BlackRock Latin American 12 May 2020
Disclosure – Non-Independent Marketing Communication
This is a non-independent marketing communication commissioned by BlackRock Latin American. The report has not been prepared in accordance with legal requirements designed to promote the independence of investment research and is not subject to any prohibition on the dealing ahead of the dissemination of investment research.
To secure long-term capital growth and an attractive total return, primarily through investing in quoted securities in Latin America
BlackRock Latin American
Edward M. Kuczma; Sam Vecht;
Association of Investment Companies (AIC) Sector
12 Mo Yield
Dividend Distribution Frequency
Latest Market Capitalisation
Latest Net Gearing (Cum Fair)
Latest Ongoing Charge ex Perf Fee
(Discount)/Premium (Cum Fair)
Daily Closing Price
BlackRock Latin American (BRLA) invests in Latin America for capital growth, using the full extent of BlackRock’s resources as the world’s largest money manager to generate alpha from stock selection and proprietary macroeconomic analysis.
Since 2018, BRLA has also paid a quarterly dividend set at 1.25% of NAV, equivalent to 5% at a constant NAV. The board can pay this out of capital where necessary, which means the managers can continue to focus on the best growth prospects without having to sacrifice growth for yield.
Managers Ed Kuczma and Sam Vecht took over in January 2019. Their aim has been to make the portfolio more active, with individual stock picks more important to performance. As we discuss in the Performance section, this has generally been successful, although the region has been rocked by two major crises during the managers’ tenure.
The MSCI EM Latin America benchmark is dominated by Brazil (c. 61%) and Mexico (c. 24%), and BRLA’s portfolio is similarly weighted. The region’s markets were among the worst hit by the coronavirus pandemic with a c. 45% peak-to-trough fall. The index is now trading on extremely low P/E levels and BRLA is on a 10.3% discount (see the Discount section).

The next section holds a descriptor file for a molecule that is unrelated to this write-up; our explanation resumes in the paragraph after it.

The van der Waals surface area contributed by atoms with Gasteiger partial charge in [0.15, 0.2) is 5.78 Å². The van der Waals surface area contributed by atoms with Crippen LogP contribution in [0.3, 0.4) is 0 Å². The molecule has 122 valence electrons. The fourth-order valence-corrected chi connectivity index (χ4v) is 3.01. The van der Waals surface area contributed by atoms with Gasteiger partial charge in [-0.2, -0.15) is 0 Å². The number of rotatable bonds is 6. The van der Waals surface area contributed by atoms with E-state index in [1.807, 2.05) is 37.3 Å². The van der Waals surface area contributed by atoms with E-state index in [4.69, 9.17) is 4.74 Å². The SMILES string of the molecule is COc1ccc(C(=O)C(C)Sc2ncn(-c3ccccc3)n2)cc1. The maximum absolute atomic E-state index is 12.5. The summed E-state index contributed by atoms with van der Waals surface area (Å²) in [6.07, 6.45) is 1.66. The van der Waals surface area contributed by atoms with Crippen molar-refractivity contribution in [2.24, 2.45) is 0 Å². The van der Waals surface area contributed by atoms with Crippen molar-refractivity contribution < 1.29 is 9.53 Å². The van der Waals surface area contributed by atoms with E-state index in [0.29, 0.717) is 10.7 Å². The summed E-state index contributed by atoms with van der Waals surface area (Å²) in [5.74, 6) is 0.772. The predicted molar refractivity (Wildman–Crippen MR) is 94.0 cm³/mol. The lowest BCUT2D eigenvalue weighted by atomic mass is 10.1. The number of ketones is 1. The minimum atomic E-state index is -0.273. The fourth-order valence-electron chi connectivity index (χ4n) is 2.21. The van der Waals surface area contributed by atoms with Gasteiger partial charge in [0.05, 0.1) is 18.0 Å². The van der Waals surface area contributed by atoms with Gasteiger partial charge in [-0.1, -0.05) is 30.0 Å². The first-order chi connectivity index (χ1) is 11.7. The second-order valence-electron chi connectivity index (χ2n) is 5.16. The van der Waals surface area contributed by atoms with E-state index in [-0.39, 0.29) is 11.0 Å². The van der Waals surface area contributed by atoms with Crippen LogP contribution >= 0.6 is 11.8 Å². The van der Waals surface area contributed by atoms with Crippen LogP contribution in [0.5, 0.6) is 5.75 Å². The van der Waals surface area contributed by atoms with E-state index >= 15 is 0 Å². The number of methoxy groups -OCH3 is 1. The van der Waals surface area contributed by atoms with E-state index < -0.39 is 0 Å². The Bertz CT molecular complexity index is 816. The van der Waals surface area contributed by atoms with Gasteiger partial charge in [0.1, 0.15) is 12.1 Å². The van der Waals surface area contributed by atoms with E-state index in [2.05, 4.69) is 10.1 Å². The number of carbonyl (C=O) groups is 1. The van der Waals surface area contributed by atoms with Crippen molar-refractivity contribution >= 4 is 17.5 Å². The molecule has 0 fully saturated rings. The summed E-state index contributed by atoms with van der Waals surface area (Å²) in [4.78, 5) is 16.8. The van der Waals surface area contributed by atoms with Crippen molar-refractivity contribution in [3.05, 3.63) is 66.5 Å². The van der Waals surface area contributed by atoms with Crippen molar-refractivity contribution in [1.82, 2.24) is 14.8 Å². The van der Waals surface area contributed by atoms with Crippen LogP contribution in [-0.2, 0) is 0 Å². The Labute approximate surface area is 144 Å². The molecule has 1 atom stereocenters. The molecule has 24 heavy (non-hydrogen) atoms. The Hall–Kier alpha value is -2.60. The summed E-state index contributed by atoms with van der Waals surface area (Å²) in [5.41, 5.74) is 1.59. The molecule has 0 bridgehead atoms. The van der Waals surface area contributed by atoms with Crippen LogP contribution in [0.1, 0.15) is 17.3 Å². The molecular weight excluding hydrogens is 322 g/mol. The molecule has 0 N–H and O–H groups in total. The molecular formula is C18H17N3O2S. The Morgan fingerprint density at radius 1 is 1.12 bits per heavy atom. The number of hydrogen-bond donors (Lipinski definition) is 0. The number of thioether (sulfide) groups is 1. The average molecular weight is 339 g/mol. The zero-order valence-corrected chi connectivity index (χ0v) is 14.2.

The only two other closed-ended funds investing in Latin America are very small (with net assets well below £50m). As a result, their charges are double BRLA’s. With open-ended funds also rare, BRLA is one of the few options for exposure to the region, and benefits from the advantages of closed-ended funds such as the ability to gear and not having to sell into falling markets.
In US-dollar terms, the Brazilian stock market is at a similar value to what it was in 2005, despite the huge advances the economy has made since then. In our view this is anomalous, and the market could be an intriguing long-term investment. There are also some headwinds: the high exposure of the market to energy, materials and financials means it is cyclical, exposed to the global economy and biased to value. However, all this means that it could be a strong performer in any recovery from the global pandemic crisis – just as it was one of the hardest hit entering the crisis.
BRLA is a highly attractive way to access this opportunity. Its closed-ended peers look sub-scale after the vicious drawdowns of recent weeks, and BRLA is now extremely cheap by comparison. Furthermore, it offers an attractive yield from a region to which few investors will have any exposure (we note that the region is less than 10% of the MSCI Emerging Markets Index, so few investors will have exposure through their EM funds).
Finally, the experienced management team and deep resources of BlackRock have the potential to be a potent combination. We note that the trust has become demonstrably more active under Ed and Sam, with strong evidence they can add alpha against the benchmark – even if that has been derailed in the short term by unpredictable crises.
|The trust is on a wide discount and the market is extremely cheap||The fallout from the coronavirus pandemic is unpredictable in the short term|
|A 1.25% quarterly dividend||Latin American markets can be extremely volatile|
|An experienced management team with deep resources to draw on||Any increase of gearing brings greater exposure to falling markets as well as rising markets